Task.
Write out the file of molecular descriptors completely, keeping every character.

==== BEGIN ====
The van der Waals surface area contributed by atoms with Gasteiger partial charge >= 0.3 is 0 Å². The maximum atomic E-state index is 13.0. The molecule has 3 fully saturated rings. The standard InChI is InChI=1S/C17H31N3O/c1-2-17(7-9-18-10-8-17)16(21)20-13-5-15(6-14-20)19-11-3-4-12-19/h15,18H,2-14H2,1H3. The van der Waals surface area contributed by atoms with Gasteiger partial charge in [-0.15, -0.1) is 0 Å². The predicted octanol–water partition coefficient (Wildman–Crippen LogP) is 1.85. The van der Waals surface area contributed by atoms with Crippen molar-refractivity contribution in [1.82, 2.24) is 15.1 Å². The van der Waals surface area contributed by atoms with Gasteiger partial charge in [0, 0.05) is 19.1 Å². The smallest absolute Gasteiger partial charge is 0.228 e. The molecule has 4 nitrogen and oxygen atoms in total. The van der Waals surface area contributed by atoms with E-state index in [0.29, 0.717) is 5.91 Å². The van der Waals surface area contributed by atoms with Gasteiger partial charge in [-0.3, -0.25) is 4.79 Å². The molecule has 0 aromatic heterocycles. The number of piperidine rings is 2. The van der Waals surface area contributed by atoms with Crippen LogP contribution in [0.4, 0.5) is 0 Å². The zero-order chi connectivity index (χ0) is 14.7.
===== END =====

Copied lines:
The van der Waals surface area contributed by atoms with Gasteiger partial charge >= 0.3 is 0 Å². The maximum atomic E-state index is 13.0. The molecule has 3 fully saturated rings. The standard InChI is InChI=1S/C17H31N3O/c1-2-17(7-9-18-10-8-17)16(21)20-13-5-15(6-14-20)19-11-3-4-12-19/h15,18H,2-14H2,1H3. The van der Waals surface area contributed by atoms with Gasteiger partial charge in [-0.15, -0.1) is 0 Å². The predicted octanol–water partition coefficient (Wildman–Crippen LogP) is 1.85. The van der Waals surface area contributed by atoms with Crippen molar-refractivity contribution in [1.82, 2.24) is 15.1 Å². The van der Waals surface area contributed by atoms with Gasteiger partial charge in [0, 0.05) is 19.1 Å². The smallest absolute Gasteiger partial charge is 0.228 e. The molecule has 4 nitrogen and oxygen atoms in total. The van der Waals surface area contributed by atoms with E-state index in [0.29, 0.717) is 5.91 Å². The van der Waals surface area contributed by atoms with Gasteiger partial charge in [-0.3, -0.25) is 4.79 Å². The molecule has 0 aromatic heterocycles. The number of piperidine rings is 2. The van der Waals surface area contributed by atoms with Crippen LogP contribution in [0.4, 0.5) is 0 Å². The zero-order chi connectivity index (χ0) is 14.7.